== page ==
Stroll-by dining, now downtown

Carts that prepare affordable, even gourmet foods on-site are on a roll in both of the Twin Cities.

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Drew Levin (left) and chef Tim Malloy catered to a lunch crowd along Nicollet Mall in downtown Minneapolis from a new “Turkey To Go” trailer.

Photo: Jim Gehrz, Star Tribune

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Summer dining al fresco in downtown Minneapolis just got faster and cheaper.

Street-food vendors like the Smack Shack, the Chef Shack and Turkey to Go have been popping up on downtown corners and in parking lots since this spring, when the city gave the thumbs-up to mobile food trailers and carts that prepare food on-site. At most of them, a filling lunch can be had for $4 to $6. Previously, only carts that sold pizza, hot dogs, popcorn and prepackaged foods could get permits.

Several food trailers have been approved, including Turkey to Go, which opened Aug. 3 at 8th Street and Nicollet Mall. The Smack Shack, serving up po' boys and lobster rolls, is open late into the night. The Brothers Deli's cart -- which beckons customers with the slogan "You Gonna Buy a Sandwich ... or What?" -- is slinging some of the longtime downtown restaurant's most popular items. The sun-yellow Dandelion Kitchen, which has been dishing out affordable locavore gourmet items at farmers markets, will soon be parked on the Nicollet Mall outside the IDS Center. Some carts make the rounds of farmers markets, downtown St. Paul and Nicollet Mall.

The new generation of meals on wheels has been proliferating in cities such as Portland, Seattle, Tallahassee and Atlanta, thanks to citizens' increasingly mobile lives and an economy that embraces inexpensive eats. And they're selling a wider, more sophisticated variety of delectables than traditional hot-dog-and-chips fare, from fish tacos to Korean-Mexican fusion cuisine.

St. Paul, often considered Minneapolis' sleepier sibling when it comes to trends, has been out front on street food, and has more relaxed rules, allowing vendors to park anywhere they can plug a meter.

Many local street-food vendors are on to another national trend -- using social media such as Facebook and Twitter to let their customer bases know where they'll be and to lure them in with secret specials of the day. Word of mouth is big, too: One particularly enthusiastic and influential customer, Minneapolis Mayor R.T. Rybak, tweets about his food cart visits. (He's been to the Brothers at least three times.)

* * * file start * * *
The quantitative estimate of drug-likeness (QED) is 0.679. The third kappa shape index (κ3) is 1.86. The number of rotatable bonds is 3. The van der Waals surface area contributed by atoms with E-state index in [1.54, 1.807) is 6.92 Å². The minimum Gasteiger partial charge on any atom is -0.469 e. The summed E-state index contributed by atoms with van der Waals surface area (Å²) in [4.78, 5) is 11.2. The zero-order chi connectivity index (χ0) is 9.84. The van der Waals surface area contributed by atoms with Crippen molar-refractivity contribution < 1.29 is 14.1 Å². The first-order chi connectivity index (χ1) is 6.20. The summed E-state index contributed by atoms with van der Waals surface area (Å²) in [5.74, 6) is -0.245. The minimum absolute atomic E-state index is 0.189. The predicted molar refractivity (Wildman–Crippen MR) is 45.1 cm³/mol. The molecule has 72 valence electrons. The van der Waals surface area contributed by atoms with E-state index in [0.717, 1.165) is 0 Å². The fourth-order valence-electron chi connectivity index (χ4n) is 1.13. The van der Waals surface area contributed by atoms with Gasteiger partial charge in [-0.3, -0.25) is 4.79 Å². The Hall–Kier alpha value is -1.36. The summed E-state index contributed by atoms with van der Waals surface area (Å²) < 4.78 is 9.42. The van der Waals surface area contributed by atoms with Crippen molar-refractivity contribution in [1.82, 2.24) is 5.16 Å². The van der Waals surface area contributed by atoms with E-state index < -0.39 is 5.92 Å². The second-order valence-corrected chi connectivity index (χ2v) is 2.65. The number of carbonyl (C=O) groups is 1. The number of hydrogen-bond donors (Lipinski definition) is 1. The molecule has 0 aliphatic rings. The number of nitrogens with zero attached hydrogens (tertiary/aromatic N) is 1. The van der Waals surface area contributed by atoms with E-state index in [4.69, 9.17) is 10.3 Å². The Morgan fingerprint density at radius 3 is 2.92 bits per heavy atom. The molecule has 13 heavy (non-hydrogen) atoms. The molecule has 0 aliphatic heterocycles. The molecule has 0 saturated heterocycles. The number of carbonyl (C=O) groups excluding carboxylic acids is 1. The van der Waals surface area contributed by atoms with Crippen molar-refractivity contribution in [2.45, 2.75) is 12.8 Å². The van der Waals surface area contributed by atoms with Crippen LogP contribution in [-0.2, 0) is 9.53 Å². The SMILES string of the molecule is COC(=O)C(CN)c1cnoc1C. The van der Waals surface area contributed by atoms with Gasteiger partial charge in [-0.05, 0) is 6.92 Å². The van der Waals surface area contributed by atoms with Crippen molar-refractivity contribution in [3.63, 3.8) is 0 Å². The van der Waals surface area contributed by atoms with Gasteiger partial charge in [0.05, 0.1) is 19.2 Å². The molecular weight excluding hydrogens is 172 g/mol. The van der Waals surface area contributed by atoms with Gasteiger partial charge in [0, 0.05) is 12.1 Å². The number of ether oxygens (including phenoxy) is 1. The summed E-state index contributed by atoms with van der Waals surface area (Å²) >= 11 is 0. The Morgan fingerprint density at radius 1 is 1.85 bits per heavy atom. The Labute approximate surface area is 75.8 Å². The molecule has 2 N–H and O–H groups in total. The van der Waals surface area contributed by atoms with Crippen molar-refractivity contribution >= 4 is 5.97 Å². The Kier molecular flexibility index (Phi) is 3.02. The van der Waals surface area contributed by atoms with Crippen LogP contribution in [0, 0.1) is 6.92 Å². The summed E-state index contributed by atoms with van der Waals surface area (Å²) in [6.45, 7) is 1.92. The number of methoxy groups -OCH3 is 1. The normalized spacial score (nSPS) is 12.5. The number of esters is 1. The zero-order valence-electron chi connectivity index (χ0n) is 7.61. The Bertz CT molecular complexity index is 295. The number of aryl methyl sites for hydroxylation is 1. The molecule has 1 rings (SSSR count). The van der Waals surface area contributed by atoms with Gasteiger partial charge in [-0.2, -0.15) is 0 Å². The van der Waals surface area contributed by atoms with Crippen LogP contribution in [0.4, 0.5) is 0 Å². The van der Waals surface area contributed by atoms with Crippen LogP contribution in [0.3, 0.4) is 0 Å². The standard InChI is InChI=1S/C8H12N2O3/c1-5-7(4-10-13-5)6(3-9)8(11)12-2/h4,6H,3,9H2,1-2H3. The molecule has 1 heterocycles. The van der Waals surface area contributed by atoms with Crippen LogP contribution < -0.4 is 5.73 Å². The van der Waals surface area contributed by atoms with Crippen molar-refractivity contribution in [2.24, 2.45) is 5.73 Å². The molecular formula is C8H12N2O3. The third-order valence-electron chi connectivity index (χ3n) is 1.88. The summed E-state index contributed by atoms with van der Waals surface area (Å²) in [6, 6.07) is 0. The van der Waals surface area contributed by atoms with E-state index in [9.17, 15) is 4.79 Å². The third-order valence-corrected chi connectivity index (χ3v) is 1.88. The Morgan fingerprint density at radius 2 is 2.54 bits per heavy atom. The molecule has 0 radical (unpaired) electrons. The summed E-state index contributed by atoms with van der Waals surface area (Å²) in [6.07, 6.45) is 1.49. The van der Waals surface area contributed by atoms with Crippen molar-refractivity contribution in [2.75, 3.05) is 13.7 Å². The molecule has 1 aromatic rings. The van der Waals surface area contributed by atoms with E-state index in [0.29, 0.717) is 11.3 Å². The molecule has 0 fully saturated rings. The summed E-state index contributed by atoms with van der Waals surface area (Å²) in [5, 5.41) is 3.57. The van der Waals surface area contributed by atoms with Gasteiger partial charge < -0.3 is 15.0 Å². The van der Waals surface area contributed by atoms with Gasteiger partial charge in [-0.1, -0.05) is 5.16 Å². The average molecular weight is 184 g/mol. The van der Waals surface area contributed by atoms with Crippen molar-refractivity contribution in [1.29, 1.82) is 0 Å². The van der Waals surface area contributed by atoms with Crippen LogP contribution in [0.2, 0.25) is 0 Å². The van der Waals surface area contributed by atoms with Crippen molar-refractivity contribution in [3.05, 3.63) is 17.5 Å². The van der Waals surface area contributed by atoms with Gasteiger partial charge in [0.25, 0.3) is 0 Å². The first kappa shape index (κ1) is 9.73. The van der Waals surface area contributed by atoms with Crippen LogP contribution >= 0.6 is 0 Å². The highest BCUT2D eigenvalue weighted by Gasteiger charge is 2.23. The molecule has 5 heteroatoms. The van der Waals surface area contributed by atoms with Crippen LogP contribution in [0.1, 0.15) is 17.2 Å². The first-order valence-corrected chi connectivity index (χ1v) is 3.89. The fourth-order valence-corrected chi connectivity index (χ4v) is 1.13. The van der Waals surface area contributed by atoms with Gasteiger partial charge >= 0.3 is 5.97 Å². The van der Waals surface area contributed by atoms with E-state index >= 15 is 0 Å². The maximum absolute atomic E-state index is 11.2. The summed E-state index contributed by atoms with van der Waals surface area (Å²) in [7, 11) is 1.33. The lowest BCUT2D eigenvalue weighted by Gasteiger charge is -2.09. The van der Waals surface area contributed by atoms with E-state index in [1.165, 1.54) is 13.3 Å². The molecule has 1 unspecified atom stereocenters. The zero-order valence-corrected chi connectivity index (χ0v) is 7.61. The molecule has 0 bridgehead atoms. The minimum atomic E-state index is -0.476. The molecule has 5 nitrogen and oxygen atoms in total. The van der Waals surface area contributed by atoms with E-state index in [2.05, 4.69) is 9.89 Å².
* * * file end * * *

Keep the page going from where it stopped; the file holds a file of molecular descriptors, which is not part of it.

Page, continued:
Turkey to Go specializes in the same marinated, grown-in-Minnesota turkey sandwiches that it sells from a booth at the State Fair. Judy Saysouriyosack, who works at the skyway-level Verizon store overlooking the turkey trailer, was excited to see the sandwiches she loves being served right under her nose. "I've been tweeting about it all day," she said.

The turkeymobile has a secondary location on 6th and Hennepin, where it'll be parked before Twins games. The other food carts and trailers also already have -- or can -- apply for second downtown locations.

That's the advantage of mobility -- you can go where the crowds are. As long as you've got a license to grill.

Kristin Tillotson • 612-673-7046

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  • STREET-FOOD VENDORS

    Here are some of the food carts and trailers currently open in Minneapolis and St. Paul's downtowns. In Minneapolis, most carts stick to one location, but can also have a secondary location. In St. Paul, food carts can park anywhere there's a meter. Around lunchtime, carts are frequently stopped by Mears Park and 7th Place off Wabasha.

    MINNEAPOLIS

    Turkey to Go: 8th St. and Nicollet Mall, slow-roasted turkey sandwiches ($5.50), drumsticks and build-your-own ice cream sandwiches ($3.50).

    Brothers Deli: 8th and Nicollet, Pastrami, turkey and spicy beef bulgogi sandwiches ($6 whole, $3 half).

    Dandelion Kitchen: 7th St. and Nicollet (opening soon), daily specials such as fresh pea soup with garden mint or meatball sandwiches with fennel and arrabiata sauce ($5-$9).

    Chef Shack: 5th and Hennepin Av. S., Indian-spiced mini-doughnuts ($5 a bag), sweet potato or pulled-pork tacos ($6), plus green curry and noodle salads.

    Smack Shack: 4th St. and 1st Av. N., lobster rolls or salad, po' boys, key lime pie, hot dogs and seasoned fries ($2-$13.50).

    She Royal Deli: 8th St. and 1st Av. N., veggie/lentil sampler plate with anjara bread, grass-fed beef burgers and hot dogs ($5-$6).

    ST. PAUL

    128 Cafe: $8 beef or shrimp skewers, ribs, BLTs, summer salads.

    Meritage: $4 crepes served from a cart in front of the French restaurant at 410 St. Peter St.

    Magic Bus Cafe: This purple school bus converted into a rolling diner serves creative $5 hot dogs, such as garlic sauerkraut beet.

    Chef Shack (see above).

    She Royal Deli (see above).

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